In his ruling he granted the request for an injunction against the collection of the plaintiffs’ phone data, ordering the government to destroy any of their records that have been gathered. But the judge stayed action on his ruling pending a government appeal, recognizing in his 68-page opinion what he termed as the “significant national security interests at stake in this case and the novelty of the constitutional issues.”
But no sooner had Judge Leon’s decision been published, bringing hope to civil libertarians, than US District Judge William H. Pauley III in New York issued what looks almost like a diametrically antithetical ruling, making for the latest in a contentious debate that has also seen a presidential commission weighing in on certain aspects of NSA spying as well. On December 27, Pauley ruled that the NSA’s collection of vast oceans of data on private phone calls is legal—meaning that in a period of just 11 days the two judges, along with the presidential panel, had reached 'the opposite of consensus on every significant question before them, including the intelligence value of the program, the privacy interests at stake and how the Constitution figures in the analysis,' as the New York Times reported it.
The case in New York was brought by the American Civil Liberties Union, which said it would appeal.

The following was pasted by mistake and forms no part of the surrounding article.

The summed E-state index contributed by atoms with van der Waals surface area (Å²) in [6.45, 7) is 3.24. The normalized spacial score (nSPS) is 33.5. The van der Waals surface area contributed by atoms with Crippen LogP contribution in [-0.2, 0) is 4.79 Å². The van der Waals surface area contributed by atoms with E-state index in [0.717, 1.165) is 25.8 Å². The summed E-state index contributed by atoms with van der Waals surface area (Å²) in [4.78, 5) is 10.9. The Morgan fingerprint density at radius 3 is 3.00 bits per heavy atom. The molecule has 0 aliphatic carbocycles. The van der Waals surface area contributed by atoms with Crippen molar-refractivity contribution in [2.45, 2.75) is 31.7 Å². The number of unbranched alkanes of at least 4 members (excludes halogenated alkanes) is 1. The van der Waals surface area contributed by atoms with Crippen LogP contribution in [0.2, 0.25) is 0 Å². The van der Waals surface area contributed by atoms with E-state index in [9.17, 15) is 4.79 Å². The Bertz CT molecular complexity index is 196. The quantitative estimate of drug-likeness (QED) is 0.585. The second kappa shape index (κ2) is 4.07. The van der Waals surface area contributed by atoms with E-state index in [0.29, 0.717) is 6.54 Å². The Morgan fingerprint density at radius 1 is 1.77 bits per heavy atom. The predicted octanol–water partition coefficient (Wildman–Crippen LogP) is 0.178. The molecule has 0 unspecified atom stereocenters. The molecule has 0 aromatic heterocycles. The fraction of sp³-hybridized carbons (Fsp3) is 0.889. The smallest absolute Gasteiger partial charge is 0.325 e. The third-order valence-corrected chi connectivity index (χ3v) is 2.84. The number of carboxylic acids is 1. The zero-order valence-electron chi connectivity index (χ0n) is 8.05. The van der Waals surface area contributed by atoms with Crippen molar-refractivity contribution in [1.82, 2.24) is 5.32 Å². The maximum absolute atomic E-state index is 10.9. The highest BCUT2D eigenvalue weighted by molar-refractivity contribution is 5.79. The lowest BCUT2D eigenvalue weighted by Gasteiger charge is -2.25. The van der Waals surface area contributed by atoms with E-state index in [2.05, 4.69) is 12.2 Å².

Judges Leon and Pauley have starkly differing understandings on how valuable the NSA program is.
Echoing arguments made recently by former FBI director Robert S. Mueller III and other senior government officials, Pauley, whose courtroom is not far from where the World Trade Center towers stood, said he believed the program might have caught the 9/11 hijackers had it been in place at the time. 'While robust discussions are underway across the nation, in Congress and at the White House, the question for this court is whether the government’s bulk telephony metadata program is lawful,' Pauley wrote. 'This court finds it is.'
The finding stands in stark contrast to Leon’s ruling in Washington:
The government does not cite a single instance in which analysis of the N.S.A.’s bulk metadata collection actually stopped an imminent attack, or otherwise aided the government in achieving any objective that was time-sensitive in nature.
What these conflicting decisions leave us in is a profound quandary with respect to the issues raised by Edward Snowden. In a Christmas address that was carried by British Channel 4 and widely aired on the Internet, the former NSA contractor expressed the legitimate concern of all people who value individual liberty and privacy. A child born today, he said, might 'never know what it means to have a private moment to themselves, an unrecorded, unanalyzed thought.' He added that people are essentially walking around with a tracking device in their pockets, noting that this disappearance of privacy is important because privacy 'is what allows us to determine who we are and who we want to be.'